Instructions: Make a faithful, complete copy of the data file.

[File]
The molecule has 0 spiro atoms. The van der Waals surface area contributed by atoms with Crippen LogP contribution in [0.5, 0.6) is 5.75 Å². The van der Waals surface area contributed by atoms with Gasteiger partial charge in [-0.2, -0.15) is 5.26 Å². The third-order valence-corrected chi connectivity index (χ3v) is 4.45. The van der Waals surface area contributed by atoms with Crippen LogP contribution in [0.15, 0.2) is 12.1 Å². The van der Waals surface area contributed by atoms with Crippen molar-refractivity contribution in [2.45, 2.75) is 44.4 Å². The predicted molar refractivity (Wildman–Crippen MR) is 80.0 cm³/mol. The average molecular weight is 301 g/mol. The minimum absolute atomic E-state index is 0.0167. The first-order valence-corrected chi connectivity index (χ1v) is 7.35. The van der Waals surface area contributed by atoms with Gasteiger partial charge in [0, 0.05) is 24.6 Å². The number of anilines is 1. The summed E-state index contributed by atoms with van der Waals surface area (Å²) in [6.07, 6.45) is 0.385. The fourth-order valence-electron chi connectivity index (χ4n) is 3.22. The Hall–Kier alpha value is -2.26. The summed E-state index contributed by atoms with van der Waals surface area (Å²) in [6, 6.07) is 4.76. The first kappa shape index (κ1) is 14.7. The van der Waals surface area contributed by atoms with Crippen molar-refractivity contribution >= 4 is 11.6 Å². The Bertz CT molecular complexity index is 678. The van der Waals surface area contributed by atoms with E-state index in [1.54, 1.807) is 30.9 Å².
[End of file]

The molecule has 0 spiro atoms. The van der Waals surface area contributed by atoms with Crippen LogP contribution in [0.5, 0.6) is 5.75 Å². The van der Waals surface area contributed by atoms with Gasteiger partial charge in [-0.2, -0.15) is 5.26 Å². The third-order valence-corrected chi connectivity index (χ3v) is 4.45. The van der Waals surface area contributed by atoms with Crippen LogP contribution in [0.15, 0.2) is 12.1 Å². The van der Waals surface area contributed by atoms with Crippen molar-refractivity contribution in [2.45, 2.75) is 44.4 Å². The predicted molar refractivity (Wildman–Crippen MR) is 80.0 cm³/mol. The average molecular weight is 301 g/mol. The minimum absolute atomic E-state index is 0.0167. The first-order valence-corrected chi connectivity index (χ1v) is 7.35. The van der Waals surface area contributed by atoms with Gasteiger partial charge in [0, 0.05) is 24.6 Å². The number of anilines is 1. The summed E-state index contributed by atoms with van der Waals surface area (Å²) in [6.07, 6.45) is 0.385. The fourth-order valence-electron chi connectivity index (χ4n) is 3.22. The Hall–Kier alpha value is -2.26. The summed E-state index contributed by atoms with van der Waals surface area (Å²) in [6, 6.07) is 4.76. The first kappa shape index (κ1) is 14.7. The van der Waals surface area contributed by atoms with Crippen molar-refractivity contribution >= 4 is 11.6 Å². The Bertz CT molecular complexity index is 678. The van der Waals surface area contributed by atoms with E-state index in [1.54, 1.807) is 30.9 Å².